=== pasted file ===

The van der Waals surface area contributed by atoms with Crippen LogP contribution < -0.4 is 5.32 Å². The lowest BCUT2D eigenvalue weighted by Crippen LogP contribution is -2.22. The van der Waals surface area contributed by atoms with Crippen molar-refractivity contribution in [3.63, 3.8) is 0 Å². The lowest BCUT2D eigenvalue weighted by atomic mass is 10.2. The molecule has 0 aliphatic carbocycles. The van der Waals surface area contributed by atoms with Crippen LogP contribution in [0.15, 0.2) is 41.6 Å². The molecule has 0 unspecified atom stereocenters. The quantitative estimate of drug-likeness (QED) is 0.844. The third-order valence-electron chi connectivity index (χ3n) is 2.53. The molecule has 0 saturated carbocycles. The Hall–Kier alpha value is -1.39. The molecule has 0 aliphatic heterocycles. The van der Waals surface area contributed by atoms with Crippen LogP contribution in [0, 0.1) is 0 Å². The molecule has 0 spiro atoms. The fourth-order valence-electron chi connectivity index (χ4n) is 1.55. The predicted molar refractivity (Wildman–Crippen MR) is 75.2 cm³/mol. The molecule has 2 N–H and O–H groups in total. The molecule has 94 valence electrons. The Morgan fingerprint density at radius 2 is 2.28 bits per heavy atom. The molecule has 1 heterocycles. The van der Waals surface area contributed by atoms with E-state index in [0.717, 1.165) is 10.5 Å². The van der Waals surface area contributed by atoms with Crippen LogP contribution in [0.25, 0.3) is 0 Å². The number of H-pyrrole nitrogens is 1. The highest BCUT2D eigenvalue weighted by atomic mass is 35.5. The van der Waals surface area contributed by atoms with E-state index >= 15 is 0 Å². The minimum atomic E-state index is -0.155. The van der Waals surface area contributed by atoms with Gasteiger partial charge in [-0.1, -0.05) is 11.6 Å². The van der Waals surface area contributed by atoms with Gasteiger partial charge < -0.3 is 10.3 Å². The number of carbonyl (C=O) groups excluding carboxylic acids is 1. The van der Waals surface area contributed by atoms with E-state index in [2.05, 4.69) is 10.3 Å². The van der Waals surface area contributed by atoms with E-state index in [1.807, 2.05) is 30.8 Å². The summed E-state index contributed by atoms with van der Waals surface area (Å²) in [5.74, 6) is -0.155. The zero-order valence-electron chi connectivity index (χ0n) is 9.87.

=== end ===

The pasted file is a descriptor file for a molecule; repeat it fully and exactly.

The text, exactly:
The van der Waals surface area contributed by atoms with Crippen LogP contribution < -0.4 is 5.32 Å². The lowest BCUT2D eigenvalue weighted by Crippen LogP contribution is -2.22. The van der Waals surface area contributed by atoms with Crippen molar-refractivity contribution in [3.63, 3.8) is 0 Å². The lowest BCUT2D eigenvalue weighted by atomic mass is 10.2. The molecule has 0 aliphatic carbocycles. The van der Waals surface area contributed by atoms with Crippen LogP contribution in [0.15, 0.2) is 41.6 Å². The molecule has 0 unspecified atom stereocenters. The quantitative estimate of drug-likeness (QED) is 0.844. The third-order valence-electron chi connectivity index (χ3n) is 2.53. The molecule has 0 saturated carbocycles. The Hall–Kier alpha value is -1.39. The molecule has 0 aliphatic heterocycles. The van der Waals surface area contributed by atoms with Crippen LogP contribution in [0, 0.1) is 0 Å². The molecule has 0 spiro atoms. The fourth-order valence-electron chi connectivity index (χ4n) is 1.55. The predicted molar refractivity (Wildman–Crippen MR) is 75.2 cm³/mol. The molecule has 2 N–H and O–H groups in total. The molecule has 94 valence electrons. The Morgan fingerprint density at radius 2 is 2.28 bits per heavy atom. The molecule has 1 heterocycles. The van der Waals surface area contributed by atoms with E-state index in [0.717, 1.165) is 10.5 Å². The van der Waals surface area contributed by atoms with Crippen LogP contribution in [0.25, 0.3) is 0 Å². The number of H-pyrrole nitrogens is 1. The highest BCUT2D eigenvalue weighted by atomic mass is 35.5. The van der Waals surface area contributed by atoms with E-state index >= 15 is 0 Å². The minimum atomic E-state index is -0.155. The van der Waals surface area contributed by atoms with Gasteiger partial charge in [-0.1, -0.05) is 11.6 Å². The van der Waals surface area contributed by atoms with Gasteiger partial charge < -0.3 is 10.3 Å². The number of carbonyl (C=O) groups excluding carboxylic acids is 1. The van der Waals surface area contributed by atoms with E-state index in [2.05, 4.69) is 10.3 Å². The van der Waals surface area contributed by atoms with E-state index in [1.807, 2.05) is 30.8 Å². The summed E-state index contributed by atoms with van der Waals surface area (Å²) in [5.74, 6) is -0.155. The zero-order valence-electron chi connectivity index (χ0n) is 9.87.